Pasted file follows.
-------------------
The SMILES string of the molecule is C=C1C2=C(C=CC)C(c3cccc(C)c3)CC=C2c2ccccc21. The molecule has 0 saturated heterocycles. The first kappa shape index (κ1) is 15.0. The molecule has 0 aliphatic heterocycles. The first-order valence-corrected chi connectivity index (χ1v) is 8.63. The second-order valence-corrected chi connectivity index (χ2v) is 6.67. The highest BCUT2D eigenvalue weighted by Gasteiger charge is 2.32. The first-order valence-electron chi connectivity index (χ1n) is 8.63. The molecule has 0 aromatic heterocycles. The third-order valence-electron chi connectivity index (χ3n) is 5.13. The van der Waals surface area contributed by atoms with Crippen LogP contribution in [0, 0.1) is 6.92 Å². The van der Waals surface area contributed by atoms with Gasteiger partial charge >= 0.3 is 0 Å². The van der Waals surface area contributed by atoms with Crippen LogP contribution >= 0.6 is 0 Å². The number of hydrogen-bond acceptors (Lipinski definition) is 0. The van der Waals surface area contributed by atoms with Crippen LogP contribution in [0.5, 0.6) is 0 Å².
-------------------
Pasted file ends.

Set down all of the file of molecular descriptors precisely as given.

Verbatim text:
The SMILES string of the molecule is C=C1C2=C(C=CC)C(c3cccc(C)c3)CC=C2c2ccccc21. The molecule has 0 saturated heterocycles. The first kappa shape index (κ1) is 15.0. The molecule has 0 aliphatic heterocycles. The first-order valence-corrected chi connectivity index (χ1v) is 8.63. The second-order valence-corrected chi connectivity index (χ2v) is 6.67. The highest BCUT2D eigenvalue weighted by Gasteiger charge is 2.32. The first-order valence-electron chi connectivity index (χ1n) is 8.63. The molecule has 0 aromatic heterocycles. The third-order valence-electron chi connectivity index (χ3n) is 5.13. The van der Waals surface area contributed by atoms with Crippen LogP contribution in [0, 0.1) is 6.92 Å². The van der Waals surface area contributed by atoms with Gasteiger partial charge >= 0.3 is 0 Å². The van der Waals surface area contributed by atoms with Crippen LogP contribution >= 0.6 is 0 Å². The number of hydrogen-bond acceptors (Lipinski definition) is 0. The van der Waals surface area contributed by atoms with Crippen LogP contribution in [0.5, 0.6) is 0 Å².